Army Deploying Vista On Hundreds Of Thousands Of Computers
The migration is driven by the better security offered in Windows Vista and Office 2007.
The Army is in the process of migrating hundreds of thousands of computers to Windows Vista to improve Internet security and upgrade information systems.
About 13% of Army computers, or roughly 44,000, have been migrated to the latest version of Microsoft's operating system, according to an article published by the Army News Service. The switch from Windows XP includes desktop computers on classified and unclassified networks.
The Vista migration is happening as the Army moves from Office 2003 to Office 2007. The switch to the latest version of the office productivity suite started before the Vista migration. The Army has installed Office 2007 in about half of its 744,000 desktops.
The Army has been testing Vista since its release in late 2006 and expects that users comfortable with XP and Office 2003 will need time to adjust to the new "look and feel" of the upgrades.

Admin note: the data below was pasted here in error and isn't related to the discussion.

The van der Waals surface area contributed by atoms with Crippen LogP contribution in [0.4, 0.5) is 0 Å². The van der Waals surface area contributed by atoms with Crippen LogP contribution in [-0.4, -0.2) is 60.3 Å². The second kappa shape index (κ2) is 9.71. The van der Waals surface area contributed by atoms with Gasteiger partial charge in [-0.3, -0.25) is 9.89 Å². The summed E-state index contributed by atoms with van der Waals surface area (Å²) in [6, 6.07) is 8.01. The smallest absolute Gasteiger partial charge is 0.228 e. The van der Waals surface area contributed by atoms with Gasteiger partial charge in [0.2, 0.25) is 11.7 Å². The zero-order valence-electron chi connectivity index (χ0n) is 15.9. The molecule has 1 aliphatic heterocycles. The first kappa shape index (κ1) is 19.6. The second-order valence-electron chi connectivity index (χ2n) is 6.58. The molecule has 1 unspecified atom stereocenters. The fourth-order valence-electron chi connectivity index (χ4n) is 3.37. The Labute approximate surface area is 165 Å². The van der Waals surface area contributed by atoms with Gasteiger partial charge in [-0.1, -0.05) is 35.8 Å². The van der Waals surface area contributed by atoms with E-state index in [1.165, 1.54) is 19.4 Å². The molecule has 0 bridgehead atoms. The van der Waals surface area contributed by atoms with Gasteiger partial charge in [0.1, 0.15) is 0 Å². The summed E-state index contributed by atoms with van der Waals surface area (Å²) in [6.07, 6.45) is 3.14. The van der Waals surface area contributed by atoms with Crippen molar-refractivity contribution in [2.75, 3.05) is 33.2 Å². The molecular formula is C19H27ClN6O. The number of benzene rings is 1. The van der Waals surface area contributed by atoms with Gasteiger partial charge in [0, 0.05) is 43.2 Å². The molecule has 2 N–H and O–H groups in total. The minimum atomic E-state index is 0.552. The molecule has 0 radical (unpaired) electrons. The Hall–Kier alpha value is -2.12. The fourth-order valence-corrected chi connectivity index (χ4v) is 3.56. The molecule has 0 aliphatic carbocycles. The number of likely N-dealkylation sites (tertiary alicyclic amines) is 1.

"During this process, we are offering several in-house training sessions, helpful quick-tip handouts, and free Army online training," Sharon Reed, chief of IT at the Soldier Support Institute, said in the article.
Vista has not been a success for Microsoft like previous versions of Windows. Reviewers of the OS have found it buggy, a resource hog, hard to install, and incompatible with legacy software. In addition, the operating system's new user interface has been difficult for many users.
Microsoft is hoping to leave Vista's problems behind with its next major version, Windows 7, which could be available this year.
The Army's switch to Vista is driven by the better security in Vista and Office 2007. The migration was mandated in an Army Executive Order in November.
Given the Army bureaucracy and testing requirements, it's unlikely it would move to Windows 7 anytime soon, despite it's being rated as a better OS in terms of usability. Nevertheless, in response to the Army migration, Microsoft said in an e-mailed statement Friday that the switch from Vista to Windows 7 would not present the same challenges as moving from XP to Vista.
"Our goal with Windows 7 is that it will run on the same hardware as Windows Vista and that the applications and devices that work with Windows Vista will also be compatible with Windows 7," the company said. "As a result, customers will be able to fully leverage their Windows Vista investments when they deploy Windows 7."